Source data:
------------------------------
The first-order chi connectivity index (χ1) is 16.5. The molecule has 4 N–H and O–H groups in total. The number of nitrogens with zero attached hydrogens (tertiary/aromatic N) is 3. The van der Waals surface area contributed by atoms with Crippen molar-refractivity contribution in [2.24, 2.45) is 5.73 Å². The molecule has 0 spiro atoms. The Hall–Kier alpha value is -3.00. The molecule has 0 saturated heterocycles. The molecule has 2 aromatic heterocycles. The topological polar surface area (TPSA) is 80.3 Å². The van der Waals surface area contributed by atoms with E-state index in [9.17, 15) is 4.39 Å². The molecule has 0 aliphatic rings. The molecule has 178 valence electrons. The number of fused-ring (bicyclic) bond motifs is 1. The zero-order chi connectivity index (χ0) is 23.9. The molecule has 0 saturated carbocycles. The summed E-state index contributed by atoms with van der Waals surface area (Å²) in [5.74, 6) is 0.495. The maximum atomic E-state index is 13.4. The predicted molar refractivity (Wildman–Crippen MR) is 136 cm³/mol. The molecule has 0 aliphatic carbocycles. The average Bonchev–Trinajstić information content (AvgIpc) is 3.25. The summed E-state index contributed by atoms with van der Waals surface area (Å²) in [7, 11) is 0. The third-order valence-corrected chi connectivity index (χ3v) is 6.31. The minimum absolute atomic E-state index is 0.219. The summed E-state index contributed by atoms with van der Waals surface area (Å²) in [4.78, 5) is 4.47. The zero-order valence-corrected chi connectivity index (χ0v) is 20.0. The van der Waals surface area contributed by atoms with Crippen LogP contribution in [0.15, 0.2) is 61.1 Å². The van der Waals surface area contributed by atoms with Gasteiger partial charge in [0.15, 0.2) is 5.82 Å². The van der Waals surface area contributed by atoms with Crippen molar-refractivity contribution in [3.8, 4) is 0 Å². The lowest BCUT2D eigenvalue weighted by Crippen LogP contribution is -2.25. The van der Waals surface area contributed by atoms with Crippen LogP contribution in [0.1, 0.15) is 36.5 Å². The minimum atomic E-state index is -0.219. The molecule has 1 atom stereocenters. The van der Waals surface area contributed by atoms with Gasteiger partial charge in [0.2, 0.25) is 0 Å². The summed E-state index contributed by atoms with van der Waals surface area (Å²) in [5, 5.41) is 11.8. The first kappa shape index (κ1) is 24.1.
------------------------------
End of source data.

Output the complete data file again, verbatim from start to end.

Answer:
The first-order chi connectivity index (χ1) is 16.5. The molecule has 4 N–H and O–H groups in total. The number of nitrogens with zero attached hydrogens (tertiary/aromatic N) is 3. The van der Waals surface area contributed by atoms with Crippen molar-refractivity contribution in [2.24, 2.45) is 5.73 Å². The molecule has 0 spiro atoms. The Hall–Kier alpha value is -3.00. The molecule has 0 saturated heterocycles. The molecule has 2 aromatic heterocycles. The topological polar surface area (TPSA) is 80.3 Å². The van der Waals surface area contributed by atoms with E-state index in [9.17, 15) is 4.39 Å². The molecule has 0 aliphatic rings. The molecule has 178 valence electrons. The number of fused-ring (bicyclic) bond motifs is 1. The zero-order chi connectivity index (χ0) is 23.9. The molecule has 0 saturated carbocycles. The summed E-state index contributed by atoms with van der Waals surface area (Å²) in [5.74, 6) is 0.495. The maximum atomic E-state index is 13.4. The predicted molar refractivity (Wildman–Crippen MR) is 136 cm³/mol. The molecule has 0 aliphatic carbocycles. The average Bonchev–Trinajstić information content (AvgIpc) is 3.25. The summed E-state index contributed by atoms with van der Waals surface area (Å²) in [7, 11) is 0. The third-order valence-corrected chi connectivity index (χ3v) is 6.31. The minimum absolute atomic E-state index is 0.219. The summed E-state index contributed by atoms with van der Waals surface area (Å²) in [4.78, 5) is 4.47. The zero-order valence-corrected chi connectivity index (χ0v) is 20.0. The van der Waals surface area contributed by atoms with Crippen LogP contribution in [0.15, 0.2) is 61.1 Å². The van der Waals surface area contributed by atoms with Gasteiger partial charge in [0.15, 0.2) is 5.82 Å². The van der Waals surface area contributed by atoms with Crippen molar-refractivity contribution in [3.8, 4) is 0 Å². The lowest BCUT2D eigenvalue weighted by Crippen LogP contribution is -2.25. The van der Waals surface area contributed by atoms with Crippen LogP contribution in [0.1, 0.15) is 36.5 Å². The minimum atomic E-state index is -0.219. The molecule has 1 atom stereocenters. The van der Waals surface area contributed by atoms with Gasteiger partial charge in [0.2, 0.25) is 0 Å². The summed E-state index contributed by atoms with van der Waals surface area (Å²) in [5, 5.41) is 11.8. The first kappa shape index (κ1) is 24.1.